China’s treatment of Muslims ‘not urgent enough’ to debate, Tower Hamlets Council decides
- Credit: Mike Brooke
The million-plus Muslims locked up in detention camps by the Chinese government which is applying for planning consent for its UK embassy at Tower Hill wasn’t considered “urgent enough” to be debated at last night’s Tower Hamlets Council meeting.
China’s plans to relocate its embassy to the historic former Royal Mint from the West End is facing opposition over repression of the Muslim Uighur people as well as the clampdown on democratic dissent in Hong Kong.
But the newly-elected Speaker of the Council turned down an Opposition group’s attempt for a human rights debate last night in the light of China’s planning application.
“This is an urgent motion on an issue of humanity,” Tory Group leader Peter Golds insisted. “We have the largest Chinese community anywhere in London living at Canary Wharf, many of them connected with the banking industry.
“But China’s Uighur Muslims being taken from their homes to be ‘re-educated’ is horrendous.”
You may also want to watch:
Tower Hamlets has the highest ratio of Muslims of any local authority area in Britain, at 38 per cent, which has led to the sensitivity in the East End with its historical links to fighting repressive regimes.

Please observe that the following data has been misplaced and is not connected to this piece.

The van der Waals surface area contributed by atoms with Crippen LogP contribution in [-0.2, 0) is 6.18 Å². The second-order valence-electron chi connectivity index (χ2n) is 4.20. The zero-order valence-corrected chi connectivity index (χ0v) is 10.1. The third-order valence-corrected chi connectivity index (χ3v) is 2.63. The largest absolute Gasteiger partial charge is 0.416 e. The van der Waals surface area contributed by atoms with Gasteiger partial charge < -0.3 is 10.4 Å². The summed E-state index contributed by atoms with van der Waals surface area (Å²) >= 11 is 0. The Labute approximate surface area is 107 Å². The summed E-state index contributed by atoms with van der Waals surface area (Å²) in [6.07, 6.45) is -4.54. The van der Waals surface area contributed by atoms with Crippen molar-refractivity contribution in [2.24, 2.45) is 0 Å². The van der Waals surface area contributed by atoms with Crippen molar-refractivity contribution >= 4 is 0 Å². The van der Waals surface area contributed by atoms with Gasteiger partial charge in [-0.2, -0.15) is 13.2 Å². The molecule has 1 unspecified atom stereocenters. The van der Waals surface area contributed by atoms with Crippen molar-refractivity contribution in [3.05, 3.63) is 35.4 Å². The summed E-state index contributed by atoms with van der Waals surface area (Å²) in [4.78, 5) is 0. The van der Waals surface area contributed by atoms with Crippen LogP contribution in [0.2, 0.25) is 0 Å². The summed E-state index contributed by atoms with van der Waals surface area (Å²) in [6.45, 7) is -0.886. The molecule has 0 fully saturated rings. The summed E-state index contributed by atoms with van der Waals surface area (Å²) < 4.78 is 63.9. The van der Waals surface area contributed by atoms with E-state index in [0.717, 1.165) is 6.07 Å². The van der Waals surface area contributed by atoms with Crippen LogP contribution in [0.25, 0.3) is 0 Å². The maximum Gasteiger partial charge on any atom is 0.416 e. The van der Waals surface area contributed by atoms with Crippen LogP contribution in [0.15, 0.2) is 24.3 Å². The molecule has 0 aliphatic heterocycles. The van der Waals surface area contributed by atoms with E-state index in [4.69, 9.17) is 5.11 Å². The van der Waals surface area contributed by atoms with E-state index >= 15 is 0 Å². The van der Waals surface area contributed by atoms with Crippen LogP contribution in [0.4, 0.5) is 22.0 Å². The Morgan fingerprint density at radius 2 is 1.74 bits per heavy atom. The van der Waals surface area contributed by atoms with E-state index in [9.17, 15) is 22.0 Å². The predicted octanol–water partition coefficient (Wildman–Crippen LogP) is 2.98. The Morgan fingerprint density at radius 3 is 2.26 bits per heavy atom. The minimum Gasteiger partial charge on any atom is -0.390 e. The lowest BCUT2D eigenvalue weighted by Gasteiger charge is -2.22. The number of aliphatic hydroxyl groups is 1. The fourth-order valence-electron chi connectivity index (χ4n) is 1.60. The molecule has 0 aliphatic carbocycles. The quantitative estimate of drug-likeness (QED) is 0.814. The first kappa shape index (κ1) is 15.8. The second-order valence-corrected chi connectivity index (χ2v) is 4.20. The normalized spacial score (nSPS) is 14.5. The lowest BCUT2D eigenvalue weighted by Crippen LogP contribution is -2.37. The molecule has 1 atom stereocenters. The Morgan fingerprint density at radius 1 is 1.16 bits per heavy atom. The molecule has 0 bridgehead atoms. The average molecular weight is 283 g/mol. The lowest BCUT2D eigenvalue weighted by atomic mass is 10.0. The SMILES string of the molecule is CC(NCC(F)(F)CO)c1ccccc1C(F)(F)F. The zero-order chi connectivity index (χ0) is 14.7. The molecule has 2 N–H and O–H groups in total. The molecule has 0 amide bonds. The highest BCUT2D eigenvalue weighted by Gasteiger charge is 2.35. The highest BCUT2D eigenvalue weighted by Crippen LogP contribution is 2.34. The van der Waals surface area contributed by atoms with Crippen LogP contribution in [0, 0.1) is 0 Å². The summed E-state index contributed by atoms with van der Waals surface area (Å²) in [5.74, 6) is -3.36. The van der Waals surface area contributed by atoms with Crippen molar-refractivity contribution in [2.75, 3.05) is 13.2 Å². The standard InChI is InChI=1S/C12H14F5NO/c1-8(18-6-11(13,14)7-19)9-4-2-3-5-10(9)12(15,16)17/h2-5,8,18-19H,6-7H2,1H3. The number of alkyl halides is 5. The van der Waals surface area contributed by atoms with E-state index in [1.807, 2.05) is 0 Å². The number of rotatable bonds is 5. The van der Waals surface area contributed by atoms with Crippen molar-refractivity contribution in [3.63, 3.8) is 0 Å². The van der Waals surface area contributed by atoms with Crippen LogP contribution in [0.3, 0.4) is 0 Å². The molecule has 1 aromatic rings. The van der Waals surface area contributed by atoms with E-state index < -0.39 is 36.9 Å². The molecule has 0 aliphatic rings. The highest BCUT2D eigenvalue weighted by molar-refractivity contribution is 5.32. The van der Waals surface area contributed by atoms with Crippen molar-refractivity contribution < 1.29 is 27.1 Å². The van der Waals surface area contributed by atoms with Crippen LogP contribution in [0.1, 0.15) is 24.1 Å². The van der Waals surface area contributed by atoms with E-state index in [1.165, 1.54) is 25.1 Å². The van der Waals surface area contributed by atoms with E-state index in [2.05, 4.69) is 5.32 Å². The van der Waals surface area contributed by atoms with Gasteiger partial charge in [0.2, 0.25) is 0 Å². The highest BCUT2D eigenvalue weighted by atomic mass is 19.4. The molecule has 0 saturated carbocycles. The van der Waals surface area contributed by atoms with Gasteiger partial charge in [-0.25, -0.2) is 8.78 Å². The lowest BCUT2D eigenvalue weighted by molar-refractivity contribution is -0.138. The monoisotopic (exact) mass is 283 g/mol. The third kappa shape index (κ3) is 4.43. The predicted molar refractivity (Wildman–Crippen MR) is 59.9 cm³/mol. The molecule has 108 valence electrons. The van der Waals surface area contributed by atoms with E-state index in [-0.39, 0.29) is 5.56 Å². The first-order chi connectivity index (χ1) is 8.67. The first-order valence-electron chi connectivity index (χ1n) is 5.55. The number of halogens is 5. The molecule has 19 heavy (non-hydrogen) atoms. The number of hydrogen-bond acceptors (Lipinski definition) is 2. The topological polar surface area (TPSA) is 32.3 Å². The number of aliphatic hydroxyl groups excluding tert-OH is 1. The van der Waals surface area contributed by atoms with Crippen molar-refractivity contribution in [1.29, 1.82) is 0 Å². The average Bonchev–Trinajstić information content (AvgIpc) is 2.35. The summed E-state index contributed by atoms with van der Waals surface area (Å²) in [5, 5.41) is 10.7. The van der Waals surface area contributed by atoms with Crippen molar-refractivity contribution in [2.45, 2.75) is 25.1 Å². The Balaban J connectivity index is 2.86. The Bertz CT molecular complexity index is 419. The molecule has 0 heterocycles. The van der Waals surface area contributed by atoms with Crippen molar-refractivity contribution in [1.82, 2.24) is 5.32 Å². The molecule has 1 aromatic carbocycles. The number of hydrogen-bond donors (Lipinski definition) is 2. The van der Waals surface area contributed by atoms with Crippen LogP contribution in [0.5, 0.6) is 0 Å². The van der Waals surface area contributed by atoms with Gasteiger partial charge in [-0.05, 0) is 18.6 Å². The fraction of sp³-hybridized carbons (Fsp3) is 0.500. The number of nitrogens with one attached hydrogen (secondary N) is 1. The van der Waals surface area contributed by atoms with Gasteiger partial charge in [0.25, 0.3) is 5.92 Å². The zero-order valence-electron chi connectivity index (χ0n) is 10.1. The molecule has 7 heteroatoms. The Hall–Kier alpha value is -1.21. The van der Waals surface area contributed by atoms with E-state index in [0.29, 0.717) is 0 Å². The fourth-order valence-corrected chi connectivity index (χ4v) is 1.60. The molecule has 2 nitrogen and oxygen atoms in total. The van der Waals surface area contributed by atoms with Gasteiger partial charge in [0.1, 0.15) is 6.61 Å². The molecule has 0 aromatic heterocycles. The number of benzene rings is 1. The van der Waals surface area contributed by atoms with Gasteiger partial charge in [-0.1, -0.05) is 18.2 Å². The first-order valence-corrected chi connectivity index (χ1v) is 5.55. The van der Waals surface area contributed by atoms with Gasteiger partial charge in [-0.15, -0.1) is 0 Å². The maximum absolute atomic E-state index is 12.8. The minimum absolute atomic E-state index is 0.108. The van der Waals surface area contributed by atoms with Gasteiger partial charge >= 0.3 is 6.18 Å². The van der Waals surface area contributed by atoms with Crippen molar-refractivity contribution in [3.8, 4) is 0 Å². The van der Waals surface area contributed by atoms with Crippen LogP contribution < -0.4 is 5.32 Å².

But the opposition motion, backed by Lib Dems’ Rabina Khan, got pushed into touch when Mohammed Hussain, Labour’s new council chair, or speaker, turned it down.
- 1 Fury as family homes vanish when Isle of Dogs landlord converts to bedsits
- 2 Man sentenced after teenage boy groomed on Snapchat to sell heroin
- 4 Covid vaccination hub opening in Westfield next week
- 5 Two men arrested after police officers assaulted in Limehouse rave
- 6 NHS nurse assaulted at east London hospital
- 7 Man sentenced for assault on Homerton Hospital nurse
- 8 Teenager found dead in Victoria Park
- 9 Airbnb house party violence leaves police officer with broken finger
- 10 Police hunt after stabbing in Cable Street: One man hurt
Cllr Hussain told authority members: “I don’t consider this matter urgent enough to be discussed. It should be tabled at the next meeting.”
The emergency motion condemning China won’t now be discussed by the Labour-run council, the local planning authority for the proposed Chinese embassy site, until space can be found on its agenda at November’s meeting.
The council may still have reservations about whether to allow the Tower Hill scheme in what would be China’s biggest overseas embassy. There is growing concern among town hall sources about breaches in human rights of the Uighur Muslims and whether Tower Hamlets “really wants to host the embassy of a nefarious regime”.
The embassy is in initial stages of pre-application talks with the town hall’s planning department, with the formal application said to be “a considerable time away”.